Wednesday, April 06, 2011

The end is nigh….

Yesterday’s forecast was for wind and rain, so we stayed put at Bosworth Wharf. It wasn’t as bad as predicted as it turned out, and we nearly decided to get on after lunch, then it rained and made our minds up for us.

We untied at around 10:30 this morning, breezy still but with bright sunshine lifting the spirits.

Leaving Market Bosworth Wharf

There’s a planning application in for a 150 berth marina on the land just over the hedge.

The Battlefield Line follows the line of the canal up to Shackerstone, if it had been a weekend we’d have had a good view of the steam engines.


The station here is right alongside the canal.

We saw Ratty the other day…..

Now we’re looking for the rest of the cast. Mole, Mr Badger, Otter and the Chief Weasel.

The canal swings around Shackerstone, there’s a length of private moorings alongside a meadow with the remains of a motte and bailey visible on it.

Motte and Bailey at Shackerstone.

This northern end of the canal is the prettiest, especially at this time of year. It’s quiet, the trees are just greening up, and the birds are singing. Glorious.

By Bellow’s Clump

Snarestone is the last port of call before the current terminus.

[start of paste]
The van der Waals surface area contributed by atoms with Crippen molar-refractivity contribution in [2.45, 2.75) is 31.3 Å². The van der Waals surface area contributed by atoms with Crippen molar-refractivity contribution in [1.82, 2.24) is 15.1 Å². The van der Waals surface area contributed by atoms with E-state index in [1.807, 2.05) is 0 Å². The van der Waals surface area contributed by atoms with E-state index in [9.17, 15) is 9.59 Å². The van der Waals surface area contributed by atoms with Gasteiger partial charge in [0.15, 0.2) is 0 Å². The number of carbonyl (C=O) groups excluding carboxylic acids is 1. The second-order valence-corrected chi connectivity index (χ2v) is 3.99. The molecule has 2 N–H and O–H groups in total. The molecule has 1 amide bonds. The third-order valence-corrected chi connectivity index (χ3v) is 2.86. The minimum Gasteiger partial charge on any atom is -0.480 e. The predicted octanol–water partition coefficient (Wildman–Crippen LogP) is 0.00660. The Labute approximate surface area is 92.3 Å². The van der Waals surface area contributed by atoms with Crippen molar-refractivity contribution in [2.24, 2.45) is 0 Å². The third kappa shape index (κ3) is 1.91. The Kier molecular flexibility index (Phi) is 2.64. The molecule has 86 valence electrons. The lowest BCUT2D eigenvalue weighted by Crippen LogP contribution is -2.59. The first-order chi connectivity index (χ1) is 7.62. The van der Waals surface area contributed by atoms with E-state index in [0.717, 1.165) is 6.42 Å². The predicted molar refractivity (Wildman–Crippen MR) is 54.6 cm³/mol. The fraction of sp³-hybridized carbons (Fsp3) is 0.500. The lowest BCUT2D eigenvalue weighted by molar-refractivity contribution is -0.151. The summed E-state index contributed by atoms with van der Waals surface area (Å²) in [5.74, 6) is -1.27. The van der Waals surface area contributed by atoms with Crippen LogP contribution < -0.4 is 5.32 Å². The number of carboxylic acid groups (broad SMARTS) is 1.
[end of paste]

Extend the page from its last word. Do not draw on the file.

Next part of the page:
Who put the “snare” in Snarestone?

There’s a short 250 yard tunnel to negotiate before the end, though.

Snarestone Tunnel.

The village is built on the 30 foot high ridge that the canal is driven through.

We turned around at the end, and reversed to the sanitary station to fill and empty.

End of the line.

The current terminus from the swing bridge to the clay dam in the distance is the new extension, the first stage of the project to reconnect the canal to it’s original destination.

Although named “The Ashby de la Zouch Canal” it didn’t actually reach that far, stopping at Moira, 8 miles from the current dam. It was constructed to transport coal and lime to the burgeoning industry around Coventry and Birmingham, but suffered from subsidence north of Snarestone and most of the northern section was closed by 1966. There is a short disconnected length running south from Conkers, the award-winning outdoor centre, to Donisthorpe. It is the intention of the Ashby Canal Association to restore the lost section, and they have been campaigning and fund-raising to that end since formation in 1966. The restored section pictured above was reopened in February 2010, and although short in length represents a massive leap forward for the project.

After using the services we debated whether to moor here for the night, but it can get quite busy here, so we travelled back through the tunnel and moored up in a sunny spot shortly afterwards.

Locks 0, miles 7½

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